column was published by Harriet Welty Rochefort in Paris Pages,
April in Paris is here and and
if you didn't know it from the buds on the trees, you'd know
it from the covers on the French women's magazines in the newsstands.
Every couverture, it would seem,
features a fresh young flat-bellied blonde looking out at you
challengingly. Next to her is some title screaming that she has
lost four zillion pounds in two days.
In spite of my cynicism, I found
myself staring at those magazine covers more and more. When,
one fine morning, I stepped on the scale, I decided it was time
to take action if I was ever going to look like that pulchritudinous
creature. Nothing drastic, mind you, no sweating, jogging, push-ups
or anything of a strenuous nature. No, some light eating and
a change of scenery, I was sure, would be just the ticket.
So, speaking of tickets, I bought
one: to St.-Jean-de-Luz, a pretty town of 12,000 in the southwest
of France, where there is a "thalassotherapie" institute
right on the sea. If you are wondering what that big word, "thalassotherapie",
means, the translation is "seawater therapy". Also
called hydrotherapy, this technique of using sea water to cure
people's ills was discovered by Frenchman Louison Bobet, a Tour
de France cyclist who was injured and healed by the seawater
of his native Brittany. He was so impressed that he decided to
promote the concept in a big way. That was in the 1960s and now
there are fifty thalassotherapy centers all over France's coasts.
What do you do at these centers?
There's a cure for almost everything. You can spend a week focusing
on your legs, or your back, or your beauty. Young mothers can
go to relax and get back in shape after having had a baby - and
bébé can go along! There's also a cure for people
who seriously want to lose weight. Many of the people though
are not there for that purpose. They are there because they want
to be pampered and coddled. Some people do go to lose weight.
They also want to be pampered and coddled. I was one of them.
My cure was the general one called
"bien-être" which translates to "well-being".
My well-being started out with breakfast in bed with the newspaper
(hey, you need a good start to the day, right?), and two well-balanced,
aesthetically pleasing light meals taken in a spacious dining
room overlooking the sea. This being France, even the light food
looked and tasted scrumptious. The menus were heavy on fish and
vegetables which were quite good but what I looked forward to
were the desserts. Yes, desserts! How about a "biscuit roulé
à l'orange", a chocolate cake with an orange filling,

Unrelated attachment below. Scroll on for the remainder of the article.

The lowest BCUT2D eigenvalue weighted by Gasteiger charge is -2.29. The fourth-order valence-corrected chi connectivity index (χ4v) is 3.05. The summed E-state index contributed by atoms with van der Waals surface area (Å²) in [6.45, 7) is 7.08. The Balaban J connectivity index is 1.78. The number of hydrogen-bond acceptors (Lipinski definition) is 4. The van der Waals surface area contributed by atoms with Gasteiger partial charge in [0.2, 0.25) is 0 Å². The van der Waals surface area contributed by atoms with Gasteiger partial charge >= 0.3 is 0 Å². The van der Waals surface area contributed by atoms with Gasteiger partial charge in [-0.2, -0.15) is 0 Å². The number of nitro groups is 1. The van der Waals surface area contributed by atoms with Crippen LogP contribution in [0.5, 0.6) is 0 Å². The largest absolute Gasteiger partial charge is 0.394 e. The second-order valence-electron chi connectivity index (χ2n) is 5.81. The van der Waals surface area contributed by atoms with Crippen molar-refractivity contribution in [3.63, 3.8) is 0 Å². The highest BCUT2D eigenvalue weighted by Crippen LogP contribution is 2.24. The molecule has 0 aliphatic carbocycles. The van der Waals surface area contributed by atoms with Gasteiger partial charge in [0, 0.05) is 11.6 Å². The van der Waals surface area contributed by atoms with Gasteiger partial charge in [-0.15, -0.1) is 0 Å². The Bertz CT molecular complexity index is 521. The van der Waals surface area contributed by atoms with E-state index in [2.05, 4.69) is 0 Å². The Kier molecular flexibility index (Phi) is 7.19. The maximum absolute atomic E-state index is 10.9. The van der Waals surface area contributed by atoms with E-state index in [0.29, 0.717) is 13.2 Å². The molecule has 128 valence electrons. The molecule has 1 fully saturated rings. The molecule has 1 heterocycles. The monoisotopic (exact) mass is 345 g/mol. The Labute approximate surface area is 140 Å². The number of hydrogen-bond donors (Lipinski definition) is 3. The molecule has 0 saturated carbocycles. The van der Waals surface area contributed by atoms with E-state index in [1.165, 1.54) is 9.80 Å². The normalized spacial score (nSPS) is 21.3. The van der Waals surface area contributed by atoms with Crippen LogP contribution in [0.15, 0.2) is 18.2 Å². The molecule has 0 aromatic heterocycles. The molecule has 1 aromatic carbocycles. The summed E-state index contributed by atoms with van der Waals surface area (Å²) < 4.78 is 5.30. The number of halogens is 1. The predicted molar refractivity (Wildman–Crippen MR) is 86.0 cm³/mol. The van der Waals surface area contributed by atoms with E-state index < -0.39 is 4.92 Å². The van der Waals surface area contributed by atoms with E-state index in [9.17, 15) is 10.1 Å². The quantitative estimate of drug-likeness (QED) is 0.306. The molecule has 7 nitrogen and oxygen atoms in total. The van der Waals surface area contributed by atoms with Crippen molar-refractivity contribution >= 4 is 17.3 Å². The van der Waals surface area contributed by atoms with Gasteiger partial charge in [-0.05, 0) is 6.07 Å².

or a "clafoutis de fruit d'hiver", a baked fruit pie,
or my favorite, a "fondant de chocolate à l'orange",
another chocolate-orange combination. I kept wishing I could
bring the chef home with me!
When not at meals, I was immersed
in mud baths, or various other kinds of baths such as the "underwater
shower" in which you are in a huge bathtub with an attendant
squirting a hose at your ankles, back, shoulders. Fine by me!
There was also a hammam I hung out in as much as my body would
allow me to, and a sauna and a big pool, not to mention the entire
beach outside for walking. I enjoyed four days of this unbelievable
and unusual attention to my little self. The recommended amount
of time is six days and more if one can. It sounds like a lot
but when you think that the French have five weeks of vacation,
this week only represents ONE of them!
When not immersing myself in
water, I strolled around in the streets of St.-Jean-de-Luz whose
claim to fame is that it was here that the Sun King married the
Spanish Infante, Maria-Theresa. Other, more prosaic, Spanish
influences are the "bodegas" or small restaurants selling
"bocadillos", tasty looking sandwiches I couldn't touch
because I was being serious about eating light food. Other things
I resisted: the gateau Basque, a sweet cake which must have been
oh so good with a cup of coffee or tea, and the tourons, an egg
white and almond confection I was dying to try.
It was a good thing I resisted
such temptations, though. Four days later, I weighed five pounds
less. As I boarded the train for Paris, I decided that next spring
I would disregard those covers on women's magazines. Instead,
I'll head straight back to my "thalasso" which I fully
intend to make a yearly outing.
Maybe I can give that skinny
young thing on the cover of "Elle" some competition.
At least I'll have a good time trying.